Now, out of every one of the gaming chairs I've tried so far, each of them had its strengths and standout features, but the one complaint that's stretched across all of them has been that they're built, to put it bluntly, for large men. It makes sense, given the statistics, and I could easily believe that more men than women would also be in the market for garish gaming chairs as well, but my issue still stands, regardless. SecretLab offers the Titan or Titan XL variations of their chairs, designed for broad-shouldered individuals, but excitingly, they also offer the smaller Omega form factor. The backrest is less wide, and it has a smaller seat, making it easier to not feel dwarfed by a throne of a chair, and instead able to sit more ergonomically and upright. For the Omega, the manufacturer recommends being around 5'9"/175cm and somewhere in the ballpark of 175lbs/80kg. At 5'2", the headrest sits a little tall (but I tend to stretch the pillow's elastic band and force it down lower than normal) but otherwise, the chair is perfect for my size. Where other gaming chairs, or even standard office ones tend to have armrests that are way too wide for my shoulders to sit naturally, this one is right out of "Goldilocks and the Three Bears" and fits "just right.”
I digress. What's important to know here boils down to the fact that the Omega chair is something that women, shorter men, or at risk of insulting myself, children, would be able to feel comfortable and relaxed in. Not to say that it's tiny, either--there's still plenty of room for me to sit cross-legged in, a bad habit ergonomically, perhaps, but a preferred way of sitting personally regardless. Should the chair not fit your needs out of the box, then there are numerous adjustments you can make, from leaning the backrest, to moving the arms in, out, up, or down.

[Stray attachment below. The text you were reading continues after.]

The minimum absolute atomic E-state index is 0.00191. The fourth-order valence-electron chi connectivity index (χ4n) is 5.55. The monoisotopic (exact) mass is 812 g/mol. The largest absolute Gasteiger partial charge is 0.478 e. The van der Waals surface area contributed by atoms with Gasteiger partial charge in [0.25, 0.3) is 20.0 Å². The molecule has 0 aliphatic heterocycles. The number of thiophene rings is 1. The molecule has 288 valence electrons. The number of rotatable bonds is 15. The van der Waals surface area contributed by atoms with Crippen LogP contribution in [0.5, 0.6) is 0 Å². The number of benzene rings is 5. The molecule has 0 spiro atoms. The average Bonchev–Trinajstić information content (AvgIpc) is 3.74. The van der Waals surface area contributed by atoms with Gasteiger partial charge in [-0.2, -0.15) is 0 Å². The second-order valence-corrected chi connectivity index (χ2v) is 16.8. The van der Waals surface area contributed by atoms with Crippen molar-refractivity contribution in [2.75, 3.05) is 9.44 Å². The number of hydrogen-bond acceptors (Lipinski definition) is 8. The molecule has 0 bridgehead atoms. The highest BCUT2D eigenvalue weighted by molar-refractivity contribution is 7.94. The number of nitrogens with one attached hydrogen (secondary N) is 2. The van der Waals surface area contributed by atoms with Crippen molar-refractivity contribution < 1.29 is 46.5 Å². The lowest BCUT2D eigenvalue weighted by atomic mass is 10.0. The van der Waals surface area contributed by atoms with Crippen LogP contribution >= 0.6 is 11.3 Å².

On the topic of the arms, they're another solid feature of the Omega. When it comes to the armrests, I've noticed quite a few chairs will cheap out, either by making the adjustment piece too thin and easily breakable, or by not letting them be moved much more than just up or down. SecretLab opted for a nice, thick metal slab to serve as the paddle you press in to make the armrests raise or lower. I've made the mistake of turning my chair around too quickly and bumping it into the front of my desk, which would normally break off the paddle, but since it's metal, it just bounces off and stays there, sturdy. A plastic button exists on the inside of the rests so that you can push them in or out depending on your shoulder width. Finally, the last piece is yet another metal button, and this one slides the rests back and forth to also best suit your arms while gaming/typing. As for the arms themselves, they're not that padded, but the rubbery material is soft and supportive for your elbows. Having this amount of customization in the arms of the chair is really useful, and while it SHOULD be a standard feature, most gaming chairs seriously neglect that part, so I'm grateful to see it featured prominently on the Omega.